Therapeutic goals of SMT treatment include assessing the interrelationship between alcohol use/misuse and family life and understanding family-level beliefs and related substance use to help the family mobilize as a group to develop techniques to resolve substance misuse and achieve abstinence (Steinglass, 2009). Understanding the above family dynamics is seen as a crucial part of the family assessment and is vital prior to treatment planning, including recommending potential detox level services (Steinglass, 2009). Working with the family early-on to develop treatment goals will improve treatment success as it will affect substance user engagement.

Together, the family and therapist explore pros and cons of different approaches to treatment, and develop strategies to address substance use (Steinglass, 2009). The therapist helps the family not only realize its strengths and expertise, but helps the family mobilize strengths and expertise to disentangle the family from the web of chronic substance misuse.

The family hypotheses about causes of substance misuse and difficulty within the family (Steinglass, 2009). The family develops “mini-experiments” to address the substance use and formulate outcome criteria to assess success or failure of the strategies used (Steinglass, 2009). Changes in treatment are made according to the success or failure of the mini-experiments. The family takes primary responsibility for developing and implementing treatment strategies in SMT. While the therapist provides clinical expertise, collaboration and support.

Advantages to SMT include its use with various family sizes, including couples, as well as its usefulness with individuals from various cultures. In addition, SMT may be adapted to work with various behavioral health concerns (Steinglass, 2007).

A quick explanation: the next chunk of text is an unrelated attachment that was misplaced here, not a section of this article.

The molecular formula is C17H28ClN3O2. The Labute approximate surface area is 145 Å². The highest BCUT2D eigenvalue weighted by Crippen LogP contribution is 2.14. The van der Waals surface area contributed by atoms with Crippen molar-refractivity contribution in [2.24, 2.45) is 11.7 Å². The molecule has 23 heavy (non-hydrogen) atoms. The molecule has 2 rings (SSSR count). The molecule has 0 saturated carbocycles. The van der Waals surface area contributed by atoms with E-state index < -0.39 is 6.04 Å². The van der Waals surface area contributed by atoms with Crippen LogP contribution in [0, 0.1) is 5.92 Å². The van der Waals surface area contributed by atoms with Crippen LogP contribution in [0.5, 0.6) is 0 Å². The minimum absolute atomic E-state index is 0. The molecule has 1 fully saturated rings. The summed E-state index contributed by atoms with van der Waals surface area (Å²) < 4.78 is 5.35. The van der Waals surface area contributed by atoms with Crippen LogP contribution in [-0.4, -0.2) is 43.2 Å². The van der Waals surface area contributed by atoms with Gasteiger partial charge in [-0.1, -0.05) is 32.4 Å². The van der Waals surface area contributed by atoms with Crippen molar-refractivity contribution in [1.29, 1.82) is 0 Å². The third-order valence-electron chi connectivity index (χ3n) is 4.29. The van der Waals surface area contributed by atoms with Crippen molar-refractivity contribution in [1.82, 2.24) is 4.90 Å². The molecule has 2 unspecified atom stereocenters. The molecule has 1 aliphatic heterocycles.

The family is the focus of treatment in SMT. Some would consider this a disadvantage. In fact, SMT does not neglect the individual who is misusing substances. SMT has a holistic focus that includes substance use cessation, and improving social and family interactions. In addition, SMT addresses family ambivalence to substance misuse, as well as the multigenerational passing down and progression of substance use disorders.


References
U.S. Department of Health & Human Services National Institutes of Health, National Institute on Alcohol Abuse and Alcoholism. (2007). Alcohol Alert (No. 76). Rockville, MD: NIAA.A Publications Distribution Center.
Maxwell, J. C. (2011). The prescription drug epidemic in the united states: A perfect storm. Drug and alcohol review, 30 (3): 264.
Meyers, R., Miller, W., Hill, D. and Tonigan, J. (1999) Community reinforcement and family training (CRAFT): Engaging unmotivated drug users in treatment. Journal of Substance Abuse, 10: 291–308.
Lewis, T. F. (2013). Substance Abuse and Addiction Treatment: Practical Application of Counseling Theory. Hoboken, NJ: Pearson Learning Solutions.
Steinglass, P. (2009). Systemic-motivational therapy for substance abuse disorders: an integrative model. Journal of Family Therapy, 31(2), 155-174.
Reiter, M. D. (2014). Substance abuse and the family. Retrieved from https://ebookcentral-proquest-com.library.capella.edu on May 19, 2018.
Steinglass, P. (2009). Systemic-motivational therapy for substance abuse disorders: an integrative model. Journal of Family Therapy, 31(2), 155-174.
Steinglass, P. (1981) The alcoholic family at home: patterns of interaction in dry, wet and transitional stages of alcoholism. Archives of General Psychiatry, 38: 578– 584.
Stehr, H., A.O. (2015). The drug epidemic. Ausmarine, 37(10), 6.
Tiger, R. (2017). Race, class, and the framing of drug epidemics. Contexts, 16, 46-51.